Treaty with the Ya-su-chah, 1851



Treaty with the Ya-su-chah, 1851

Articles of a treaty made and concluded at Port Orford, on the Pacific Ocean, and in the Territory of Oregon, this twentieth day of September, A.D. one thousand eight hundred and fifty-one, between Anson Dart, superintendent of Indian affairs, Henry H. Spalding, Indian agent, and Josiah L. Parrish, Indian subagent, on the part of the United States, and the undersigned, chiefs and head men of the Ya-su-chah band of Indians, of the other part.


The Ya-su-chah band of Indians do hereby cede and relinquish to the United States, all their right, title, interest, and claim to lands lying or supposed to lie within the Territory of Oregon, and bounded as follows, to wit: beginning at the mouth of the Tototan or Rogue River; running thence southwardly along the Pacific coast twenty miles; thence east in a direct line to the summit of the Coast range of mountains; thence northwardly along the summit of the said Coast range of mountains to the said Tototan or Rogue River; thence down said river to the place of beginning.

ART. 2.

It is agreed that the said band of Indians shall have free and unmolested possession of the ground now occupied by their houses and upon which they now reside, during the ten years in which they receive their annuities, and that they shall also be free to fish as they have heretofore done; and it is further agreed, that with the consent of the President, said privileges shall be extended beyond the expiration of the aforesaid ten years.

ART. 3.

In consideration of the cession and relinquishment aforesaid, the United States hereby agree to pay to the said band of Indians yearly and every year for ten years from the date of these presents, the sum of three hundred and fifty dollars, in the following articles, to wit: twenty blankets, ten woolen coats, ten pairs woolen pantaloons, twenty shirts, ten plaid linsey dresses, fifty yards of domestic cotton, ten hats or caps, ten pairs shoes, twenty pounds of tobacco, fifty pounds of soap, two barrels of hard bread and five kettles; said articles to be delivered at Port Orford, and the first of said annuities to be paid in the month of June next.

ART. 4.

It is admitted by the said band of Indians that they reside within the territorial limits of the United States, acknowledge their supremacy, and claim their protection. The said band also admit the right of the United States to regulate all trade and intercourse with them.

ART. 5.

The United States agree to receive the said band into their friendship and under their protection, and to extend to them from time to time such benefits and acts of kindness as may be convenient and seem just and proper to the President of the United States.

ART. 6.

The said band of Indians further agree to give safe conduct to all persons who may be legally authorized by the United States to pass through their country, and to protect in their persons and property all agents or other persons sent by the United States to reside temporarily among them; nor will they, while on their distant excursions, molest or interrupt any American citizen or citizens who may be passing through their country in traveling to or from California.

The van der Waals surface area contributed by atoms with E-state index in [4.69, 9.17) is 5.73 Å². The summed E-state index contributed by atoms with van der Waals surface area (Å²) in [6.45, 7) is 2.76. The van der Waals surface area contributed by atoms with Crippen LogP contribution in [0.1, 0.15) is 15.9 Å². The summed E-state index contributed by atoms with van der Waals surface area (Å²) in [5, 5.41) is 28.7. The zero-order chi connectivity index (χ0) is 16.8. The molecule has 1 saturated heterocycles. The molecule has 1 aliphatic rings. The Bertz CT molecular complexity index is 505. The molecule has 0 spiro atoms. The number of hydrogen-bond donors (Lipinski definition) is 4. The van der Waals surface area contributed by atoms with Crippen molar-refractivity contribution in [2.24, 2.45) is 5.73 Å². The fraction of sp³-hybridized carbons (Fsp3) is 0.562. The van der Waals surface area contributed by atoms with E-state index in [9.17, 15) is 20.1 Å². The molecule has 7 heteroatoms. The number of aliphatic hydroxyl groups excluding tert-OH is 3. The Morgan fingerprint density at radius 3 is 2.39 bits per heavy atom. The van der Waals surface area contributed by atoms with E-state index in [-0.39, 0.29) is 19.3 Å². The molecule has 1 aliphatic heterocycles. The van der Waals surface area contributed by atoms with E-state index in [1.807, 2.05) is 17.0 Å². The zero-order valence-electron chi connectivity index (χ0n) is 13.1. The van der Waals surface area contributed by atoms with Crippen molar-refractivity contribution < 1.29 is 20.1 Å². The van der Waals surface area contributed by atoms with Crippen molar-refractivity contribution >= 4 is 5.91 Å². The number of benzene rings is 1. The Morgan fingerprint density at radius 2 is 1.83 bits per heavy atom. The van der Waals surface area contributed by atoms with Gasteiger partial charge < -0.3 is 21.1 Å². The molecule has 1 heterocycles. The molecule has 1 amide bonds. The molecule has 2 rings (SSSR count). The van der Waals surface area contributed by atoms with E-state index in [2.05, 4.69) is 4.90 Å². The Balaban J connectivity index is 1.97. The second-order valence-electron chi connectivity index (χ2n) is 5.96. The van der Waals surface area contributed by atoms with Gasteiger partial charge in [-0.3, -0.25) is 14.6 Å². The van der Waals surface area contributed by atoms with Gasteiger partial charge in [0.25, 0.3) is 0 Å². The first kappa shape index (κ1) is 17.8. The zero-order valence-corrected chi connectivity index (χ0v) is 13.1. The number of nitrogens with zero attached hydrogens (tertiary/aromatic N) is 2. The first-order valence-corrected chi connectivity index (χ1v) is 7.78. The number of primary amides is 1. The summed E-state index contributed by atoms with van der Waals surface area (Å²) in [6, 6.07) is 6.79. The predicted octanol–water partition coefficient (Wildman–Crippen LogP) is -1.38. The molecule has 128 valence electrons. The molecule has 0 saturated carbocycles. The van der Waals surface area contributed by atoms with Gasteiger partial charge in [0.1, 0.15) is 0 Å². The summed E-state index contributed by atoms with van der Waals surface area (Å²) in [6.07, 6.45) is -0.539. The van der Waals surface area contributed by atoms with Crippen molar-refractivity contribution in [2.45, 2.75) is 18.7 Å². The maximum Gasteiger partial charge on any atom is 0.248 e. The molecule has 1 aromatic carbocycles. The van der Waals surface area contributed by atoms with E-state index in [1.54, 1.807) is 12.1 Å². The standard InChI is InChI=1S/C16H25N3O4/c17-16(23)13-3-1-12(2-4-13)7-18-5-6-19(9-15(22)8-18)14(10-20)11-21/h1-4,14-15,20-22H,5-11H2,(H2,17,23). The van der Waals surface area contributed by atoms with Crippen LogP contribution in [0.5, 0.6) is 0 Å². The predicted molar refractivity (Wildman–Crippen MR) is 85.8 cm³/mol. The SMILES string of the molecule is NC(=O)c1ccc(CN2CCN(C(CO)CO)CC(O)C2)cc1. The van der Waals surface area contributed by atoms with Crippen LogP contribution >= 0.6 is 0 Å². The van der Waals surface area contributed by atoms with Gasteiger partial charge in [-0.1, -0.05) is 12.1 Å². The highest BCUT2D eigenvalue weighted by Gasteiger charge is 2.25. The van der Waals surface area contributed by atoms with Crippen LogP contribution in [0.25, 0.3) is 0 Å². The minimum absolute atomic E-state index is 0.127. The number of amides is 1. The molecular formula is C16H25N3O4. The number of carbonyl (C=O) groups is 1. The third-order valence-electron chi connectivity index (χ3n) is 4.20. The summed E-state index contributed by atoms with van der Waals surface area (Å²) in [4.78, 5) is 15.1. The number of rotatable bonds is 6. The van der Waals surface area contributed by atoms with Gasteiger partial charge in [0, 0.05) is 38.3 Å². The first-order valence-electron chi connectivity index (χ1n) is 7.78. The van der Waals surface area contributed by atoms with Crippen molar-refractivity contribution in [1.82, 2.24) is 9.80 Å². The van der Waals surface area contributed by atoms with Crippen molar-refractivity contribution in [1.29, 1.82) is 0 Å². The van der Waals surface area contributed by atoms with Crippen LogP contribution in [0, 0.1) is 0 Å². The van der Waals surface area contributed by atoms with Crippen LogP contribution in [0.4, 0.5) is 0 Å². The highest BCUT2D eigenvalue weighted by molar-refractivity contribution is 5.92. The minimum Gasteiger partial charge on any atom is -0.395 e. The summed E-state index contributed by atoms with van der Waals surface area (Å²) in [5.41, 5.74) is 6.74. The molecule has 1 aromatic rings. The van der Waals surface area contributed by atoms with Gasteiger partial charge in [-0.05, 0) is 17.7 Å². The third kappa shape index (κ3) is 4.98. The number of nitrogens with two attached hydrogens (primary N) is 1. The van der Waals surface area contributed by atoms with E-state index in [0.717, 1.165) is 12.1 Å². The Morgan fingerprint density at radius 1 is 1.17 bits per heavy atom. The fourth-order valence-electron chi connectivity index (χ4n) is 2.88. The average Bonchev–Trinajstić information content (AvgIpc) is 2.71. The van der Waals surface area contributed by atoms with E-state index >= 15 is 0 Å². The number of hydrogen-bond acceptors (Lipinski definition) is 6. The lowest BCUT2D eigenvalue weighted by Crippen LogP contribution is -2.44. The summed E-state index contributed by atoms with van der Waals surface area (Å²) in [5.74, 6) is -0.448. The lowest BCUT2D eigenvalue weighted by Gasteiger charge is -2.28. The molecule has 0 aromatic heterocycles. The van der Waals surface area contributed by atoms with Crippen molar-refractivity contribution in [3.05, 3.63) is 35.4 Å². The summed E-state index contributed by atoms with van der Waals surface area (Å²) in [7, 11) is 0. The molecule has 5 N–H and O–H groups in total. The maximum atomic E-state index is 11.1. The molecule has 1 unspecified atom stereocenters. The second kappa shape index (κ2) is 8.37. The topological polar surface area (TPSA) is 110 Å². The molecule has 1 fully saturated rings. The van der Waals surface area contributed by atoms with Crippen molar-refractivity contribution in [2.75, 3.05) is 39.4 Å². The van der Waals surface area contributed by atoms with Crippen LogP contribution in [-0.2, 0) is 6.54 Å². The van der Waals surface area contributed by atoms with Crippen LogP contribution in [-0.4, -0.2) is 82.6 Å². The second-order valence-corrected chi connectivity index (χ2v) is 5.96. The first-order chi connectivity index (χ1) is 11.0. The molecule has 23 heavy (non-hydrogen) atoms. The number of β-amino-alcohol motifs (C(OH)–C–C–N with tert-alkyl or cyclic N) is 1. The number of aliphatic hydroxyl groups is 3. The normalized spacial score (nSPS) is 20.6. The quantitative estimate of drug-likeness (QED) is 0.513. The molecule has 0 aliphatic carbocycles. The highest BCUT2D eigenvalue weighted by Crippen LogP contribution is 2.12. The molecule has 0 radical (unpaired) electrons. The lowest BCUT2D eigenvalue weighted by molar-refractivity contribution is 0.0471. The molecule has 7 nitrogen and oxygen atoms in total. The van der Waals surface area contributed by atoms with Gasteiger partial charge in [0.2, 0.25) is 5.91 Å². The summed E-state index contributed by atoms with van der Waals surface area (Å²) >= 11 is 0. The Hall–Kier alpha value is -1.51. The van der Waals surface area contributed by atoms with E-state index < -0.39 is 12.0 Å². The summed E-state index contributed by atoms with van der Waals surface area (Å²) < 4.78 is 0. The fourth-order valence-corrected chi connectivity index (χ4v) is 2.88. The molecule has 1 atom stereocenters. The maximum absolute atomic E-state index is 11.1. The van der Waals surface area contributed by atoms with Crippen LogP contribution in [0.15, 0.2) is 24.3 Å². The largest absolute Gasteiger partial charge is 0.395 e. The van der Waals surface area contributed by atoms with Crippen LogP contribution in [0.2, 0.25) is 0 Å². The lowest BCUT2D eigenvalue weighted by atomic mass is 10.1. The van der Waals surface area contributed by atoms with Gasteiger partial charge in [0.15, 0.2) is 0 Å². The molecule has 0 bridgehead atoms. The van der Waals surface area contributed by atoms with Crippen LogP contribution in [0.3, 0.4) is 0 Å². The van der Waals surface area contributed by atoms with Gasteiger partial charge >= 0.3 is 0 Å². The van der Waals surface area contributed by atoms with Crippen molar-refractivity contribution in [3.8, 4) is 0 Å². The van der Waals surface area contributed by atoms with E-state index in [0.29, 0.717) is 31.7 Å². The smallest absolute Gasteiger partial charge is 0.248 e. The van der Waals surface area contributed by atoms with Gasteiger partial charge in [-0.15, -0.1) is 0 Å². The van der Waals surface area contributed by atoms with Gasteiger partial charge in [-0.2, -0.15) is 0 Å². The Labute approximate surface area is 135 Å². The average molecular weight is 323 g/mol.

ART. 7.

That the friendship which is now established between the United States and the Ya-su-chah band of Indians shall not be interrupted by the misconduct of individuals. It is hereby agreed, that for injuries done by individuals no private revenge or retaliation shall take place, but instead thereof complaints shall be made by the party injured to the superintendent or agent of Indian affairs, or other person appointed by the President, and it shall be the duty of the chiefs of the said band, upon complaint being made as aforesaid, to deliver up the person or persons against whom the complaint is made, to the end that he or they may be punished agreeably to the laws of the United States.

ART. 8.

This treaty shall take effect and be obligatory on the contracting parties as soon as the same shall have been ratified by the President of the United States, by and with the advice and consent of the Senate thereof.

In testimony whereof the said Anson Dart, Henry H. Spalding, and Josiah L. Parrish, and the chiefs and head men of the said Ya-su-chah band of Indians, have hereunto set their hands and seals this day and year aforesaid.

Anson Dart. [SEAL]
Henry H. Spalding. [SEAL]
Josiah L. Parrish. [SEAL]
Usah-it-lahen, his x mark. [SEAL]
Neclaht-wah, his x mark. [SEAL]
Ya-ketcha-matin, his x mark. [SEAL]
Nah-lin, his x mark. [SEAL]
Mis-tah-tae, his x mark. [SEAL]

Signed and sealed in the presence of:

Theo. Wygant, Secretary.
Norman O. Parrish, Interpreter.
Chiheman, his x mark, Interpreter.
S. W. Childs.